In-between these Dwtn nodes is mostly dead spaces mixing parking garages & lots and large office buildings. Like other southern downtowns, Winston-Salem does not provide good transit and bike connections to the broader metro area, nor is to a major jobs hub for the region. Another large deficiency is a lack of parks and a civic heart. The Innovation District’s Bailey Park helps with this somewhat, but it is located on the eastern edge of Dwtn. Downtown also needs a significant increase in neighborhood serving retail and uses, although access to quality schools is certainly strong here.


* Generally good racial and economic diversity Dwtn.
* The grid functions very well but lots of autocentric one-way streets through Dwtn.
* For sale prices are generally on the high end but good diversity in price points (high 100s-800K) and llots of 2-bedroom and even 3-bedroom townhouses. Rental inventory is a bit limited but moderate for Dwtns with 1-bedrooms renting in the low $1,000s and 2-bedrooms closer to 2K.
* Culturally a good array of restaurants, bars, and live music venues. There is also a thriving arts sub-district Dwtn hosting many galleries. Dwtn also hosts a nice set of theaters (movie, performing, community theater, and historic concernt hall).
* Typical gov’t bldgs and a nice convention center are located Dwtn.
* Host Dwtn safety and clean ambassadors.
* Nice array of boutiques and unique stores esp. along Trade St. in the Arts District. Also a couple drug stores.
* Solid historic architecture.
* Nice skyline, esp. for a mid-sized city.
* Distinct subdistricts (Arts and Innovation District) give Dwtn some good imagability. But certainly plenty of blah spaces Dwtn.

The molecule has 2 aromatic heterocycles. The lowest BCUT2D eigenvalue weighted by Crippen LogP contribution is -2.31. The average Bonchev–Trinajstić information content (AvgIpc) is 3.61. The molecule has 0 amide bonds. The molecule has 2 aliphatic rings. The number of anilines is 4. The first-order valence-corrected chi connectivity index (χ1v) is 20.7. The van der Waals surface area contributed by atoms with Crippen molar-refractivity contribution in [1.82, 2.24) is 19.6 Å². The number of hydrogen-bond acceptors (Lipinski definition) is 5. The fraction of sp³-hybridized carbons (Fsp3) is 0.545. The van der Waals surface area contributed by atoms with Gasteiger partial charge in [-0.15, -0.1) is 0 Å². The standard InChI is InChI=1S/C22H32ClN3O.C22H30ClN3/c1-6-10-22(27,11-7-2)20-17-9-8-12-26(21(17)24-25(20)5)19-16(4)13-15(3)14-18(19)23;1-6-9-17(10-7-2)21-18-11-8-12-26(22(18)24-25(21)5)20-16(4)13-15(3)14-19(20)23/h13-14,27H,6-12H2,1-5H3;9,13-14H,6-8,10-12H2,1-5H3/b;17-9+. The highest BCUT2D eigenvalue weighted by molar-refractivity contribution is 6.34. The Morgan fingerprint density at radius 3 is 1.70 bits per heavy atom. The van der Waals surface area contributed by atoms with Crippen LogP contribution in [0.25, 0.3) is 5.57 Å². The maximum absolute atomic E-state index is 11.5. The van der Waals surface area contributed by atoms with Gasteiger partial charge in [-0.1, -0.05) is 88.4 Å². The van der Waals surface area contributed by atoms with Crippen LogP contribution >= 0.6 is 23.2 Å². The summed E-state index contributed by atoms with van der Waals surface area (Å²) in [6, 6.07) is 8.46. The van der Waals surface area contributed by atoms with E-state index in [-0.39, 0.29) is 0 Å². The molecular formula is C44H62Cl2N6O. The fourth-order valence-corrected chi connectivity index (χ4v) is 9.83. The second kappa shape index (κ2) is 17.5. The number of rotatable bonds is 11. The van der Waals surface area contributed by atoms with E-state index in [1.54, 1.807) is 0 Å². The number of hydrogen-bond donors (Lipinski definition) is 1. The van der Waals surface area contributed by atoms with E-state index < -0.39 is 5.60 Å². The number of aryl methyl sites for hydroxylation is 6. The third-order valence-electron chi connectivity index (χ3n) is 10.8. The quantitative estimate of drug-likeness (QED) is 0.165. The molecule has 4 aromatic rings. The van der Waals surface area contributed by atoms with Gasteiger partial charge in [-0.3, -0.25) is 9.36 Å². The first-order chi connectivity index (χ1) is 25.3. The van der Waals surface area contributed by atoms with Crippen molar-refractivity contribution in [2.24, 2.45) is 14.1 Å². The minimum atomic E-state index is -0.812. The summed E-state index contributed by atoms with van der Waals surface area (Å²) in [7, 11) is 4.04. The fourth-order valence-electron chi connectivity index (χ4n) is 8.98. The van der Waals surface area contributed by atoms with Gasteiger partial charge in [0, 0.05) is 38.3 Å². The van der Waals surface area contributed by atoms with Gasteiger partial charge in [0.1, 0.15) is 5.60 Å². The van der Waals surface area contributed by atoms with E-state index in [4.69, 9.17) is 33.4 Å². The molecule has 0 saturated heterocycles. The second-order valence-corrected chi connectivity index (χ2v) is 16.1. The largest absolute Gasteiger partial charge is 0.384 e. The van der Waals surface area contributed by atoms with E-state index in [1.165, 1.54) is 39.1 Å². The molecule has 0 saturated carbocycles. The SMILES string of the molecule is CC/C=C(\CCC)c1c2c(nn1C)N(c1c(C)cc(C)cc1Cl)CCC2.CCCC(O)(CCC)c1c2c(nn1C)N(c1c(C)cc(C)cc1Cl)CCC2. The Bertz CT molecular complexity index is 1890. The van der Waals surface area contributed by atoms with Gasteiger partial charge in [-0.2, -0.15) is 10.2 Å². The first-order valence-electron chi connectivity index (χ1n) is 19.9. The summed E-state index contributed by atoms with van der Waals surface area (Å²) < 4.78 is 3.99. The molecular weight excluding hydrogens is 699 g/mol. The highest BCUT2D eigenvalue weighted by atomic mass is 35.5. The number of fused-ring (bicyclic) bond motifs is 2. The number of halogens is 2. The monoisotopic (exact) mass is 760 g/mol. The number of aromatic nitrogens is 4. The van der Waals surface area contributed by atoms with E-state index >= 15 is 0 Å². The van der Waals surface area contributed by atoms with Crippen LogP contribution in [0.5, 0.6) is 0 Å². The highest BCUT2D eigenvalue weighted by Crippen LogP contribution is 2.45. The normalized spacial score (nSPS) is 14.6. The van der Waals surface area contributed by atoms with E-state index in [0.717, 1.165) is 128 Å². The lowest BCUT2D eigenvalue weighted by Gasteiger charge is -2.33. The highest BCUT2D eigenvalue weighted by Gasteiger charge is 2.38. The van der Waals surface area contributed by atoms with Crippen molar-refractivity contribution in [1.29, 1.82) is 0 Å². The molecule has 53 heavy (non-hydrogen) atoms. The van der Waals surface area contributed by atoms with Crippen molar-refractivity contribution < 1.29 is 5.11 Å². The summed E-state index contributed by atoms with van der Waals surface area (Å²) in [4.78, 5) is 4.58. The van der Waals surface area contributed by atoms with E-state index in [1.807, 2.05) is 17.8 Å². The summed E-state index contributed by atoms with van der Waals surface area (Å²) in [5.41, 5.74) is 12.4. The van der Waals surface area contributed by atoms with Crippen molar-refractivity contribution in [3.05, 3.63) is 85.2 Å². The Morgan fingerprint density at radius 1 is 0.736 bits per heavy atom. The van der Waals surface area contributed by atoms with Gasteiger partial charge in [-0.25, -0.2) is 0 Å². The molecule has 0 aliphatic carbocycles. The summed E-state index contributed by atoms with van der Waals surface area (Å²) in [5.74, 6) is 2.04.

* Several quality schools located Dwtn. The public high school located just east of Dwtn. 


* Solid public transit access downtown and in immediately adjacent neighborhoods, but becomes mediocre pretty quickly. Also no transit access to the airport.
* Bike infrastructure is limited to several small bike lanes segments and dedicated bike stations only in Dwtn. Across the City/region only large segments of bike lanes in parts of South Winston-Salem.
* Family activities pretty limited.
* ADA infrastructure is a mixed bag throughout Dwtn.
* Parks are pretty limited. The best one is the new Bailey Park, part of the Innovation District. This is very active and has lots of events. The other two are tired looking modernist plazas.
* Bailey Park fucntions as the best Civic Plaza but not centrally located.
* Limited musuems and only one sports stadium located on the western edge of Dwtn.
* Total jobs Dwtn is only about 20-25K, pretty low for a region of this size.
* No supermarkets and certainly no Department stores.
* Much of the modern architecture is bland modern towers. Some nice post modern skyscrapers.
* Urban form solid along Trade St and 4th St and some surrounding streets and in the Innovation District. Much of Dwtn are either autocentric and filled with skyscrapers not relating well to the street.
* Only a small medicine college located Dwtn, but Winston State University (5K students) is lcoated just SE of Dwtn.